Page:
John Bowling a U.S. Air Force avionics technical expert and Colonel Kevin Finch, project manager, electronic warfare and cyber participated in AUSA 2019's SOSA briefing. Photo: The Open Group
A Sensor Open Systems Architecture (SOSA) technical standard briefing at the Association of the United States Army annual conference outlined the future embedded computing design approach to developing and upgrading electronic warfare, signals intelligence, radar and communications applications for U.S. Navy, Army, and Air Force aircraft systems in near future.
SOSA is one of four open system standards that was mentioned in association with the Modular Open Systems Approach (MOSA) memorandum signed by Air Force, Army and Navy officials in January. Currently, the standard is in its preliminary second phase, with a final initial version expected to be completed by mid-2020, according to John Bowling, a U.S. Air Force technical expert for avionics architectures and interoperability who participated in the SOSA briefing.
The standard uses VITA’s OpenVPX architecture to allow the design and implementation of high-speed, high-power switched fabric-based systems that are capable of integrating single board computers into sensor platforms. What that could mean for flight control systems in the future is the easier introduction of new capabilities that only require the slotting in and out of cards with new capabilities on existing systems, rather than the type of massive re-wiring and hardware replacement that typically takes years to complete across defense aircraft programs.
“The end user pilot may not notice the difference between a proprietary box and SOSA built box, but everything behind it in terms of the operational energy and supply chain interaction will be radically different,” Curtiss Wright Chief Technology Officer Dave Jedynak said during the question and answer portion of the briefing.
The SOSA consortium is a collection of working groups organized by The Open Group, featuring embedded computing technology suppliers collaborating with Department of Defense (DoD) acquisition leadership to create modular open systems architecture specifications. These specifications are being developed to allow the reuse of key sensor components while maximizing intelligence, surveillance and reconnaissance (ISR) sub-system and platform re-configurability.
At the sponsor level, the SOSA Consortium includes the Air Force Life Cycle Management Center, Naval Air Systems Command (NAVAIR) and the U.S. Army Program Executive Office (PEO) for Aviation. Collins Aerospace, Lockheed Martin and Raytheon are also signed on as prime sponsors. On the industry side of the consortium, BAE Systems, GE Aviation, General Dynamics, L3Harris, Northrop Grumman, and Sierra Nevada Corp. are members as well. More than 50 other embedded computing suppliers are associate level members.
Even as the SOSA technical standard remains in the development phase companies are using some its elements in their systems. Curtiss Wright’s new fifth-generation single board computer with Intel i7-based VPX3-1259 3U OpenVPX module features new SOSA slot profiles as part of a broader 3U OpenVPX convergence development platform.
“The processing solutions we’re looking at are fairly equivalent to what we’ve looked at for other safety critical processors,” Bowling said.
SOSA designs are also seen in the application development environment from Elma Electronics 3U 11-slot OpenVPX e-frame being exhibited for the first time at AUSA. The environment uses a Spectranetix software defined radio transceiver card and a Curtiss Wright 3U VPX position, navigation and timing card. According to Elma Electronic, the software-defined radio captures digitized signals from the timing card, and then sends that data over Ethernet using a high-speed switch, which then proceeds to populate the data within a graphical user interface for spectrum analysis. Using OpenVPX, the environment can support cards from multiple vendors.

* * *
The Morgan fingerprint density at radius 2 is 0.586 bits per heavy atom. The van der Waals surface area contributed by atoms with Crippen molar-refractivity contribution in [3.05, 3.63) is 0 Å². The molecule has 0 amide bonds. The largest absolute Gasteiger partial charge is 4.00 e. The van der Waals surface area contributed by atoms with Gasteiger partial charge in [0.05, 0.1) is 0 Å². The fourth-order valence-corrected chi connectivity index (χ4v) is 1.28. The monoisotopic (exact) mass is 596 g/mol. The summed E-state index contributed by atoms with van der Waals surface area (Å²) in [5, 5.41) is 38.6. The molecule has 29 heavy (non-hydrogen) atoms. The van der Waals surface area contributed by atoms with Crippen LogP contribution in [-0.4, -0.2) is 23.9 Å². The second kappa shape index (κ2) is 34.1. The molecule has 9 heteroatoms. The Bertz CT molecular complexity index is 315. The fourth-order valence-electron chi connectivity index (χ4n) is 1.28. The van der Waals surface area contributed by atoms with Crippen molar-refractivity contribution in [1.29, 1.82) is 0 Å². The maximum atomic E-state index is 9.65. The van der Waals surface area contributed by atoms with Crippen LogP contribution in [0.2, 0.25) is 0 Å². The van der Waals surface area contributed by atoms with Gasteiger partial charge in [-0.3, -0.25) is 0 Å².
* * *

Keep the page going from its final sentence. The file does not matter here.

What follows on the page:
The Pentek, Herrick and Kontron C4ISR SOSA demonstrator system. Photo: Pentek
Herrick Technology Laboratories, Pentek and Kontron have also developed a 3U VPX flight qualified chassis C4ISR demonstrator system, which the companies want to use to demonstrate the type of vendor interoperability that the three forces signed on for in their January memorandum. At the core of the system is a 40-gigabit Ethernet backplane and 4-lane PCI Express 3.0 expansion plane.
“The Pentek Jade Model 71813 directly addresses I/O needs called out in the emerging SOSA standards,” Pentek Chief Technical Officer Paul Mesibov said in a statement confirming the new demonstrator system.
Another AUSA avionics exhibitor, Abaco Systems, has also developed a SOSA 3U I/O-intensive SBC plug-in card profile. In a blog posting recapping their participation in the first day of AUSA 2019, Abaco Vice President of Business Development Mark Hutnan said the company has held meetings discussing the potential of being a supplier to “key primes” for the Army’s Future Vertical Lift (FVL) program.
“The future potential of FVL is in the tens of millions for Abaco, and we’re working hard to get a place on multiple teams,” Hutnan said.
Company proposals for the U.S. Army's Future Attack Reconnaissance Aircraft (FARA) competition also features the associated MOSA approach to avionics, including the integrated flight deck AVX/L3Harris is proposing for the program.
Next up for the SOSA consortium will be live demonstrations of potential SOSA technologies at the Tri-Service Open Architecture Interoperability Demonstration (TSOA-ID) in January 2020. The demonstration will be the first of its kind where Army, Navy and Air Force representatives will demonstrate the type of ease of interoperability that can be achieved using SOSA and other open systems standards.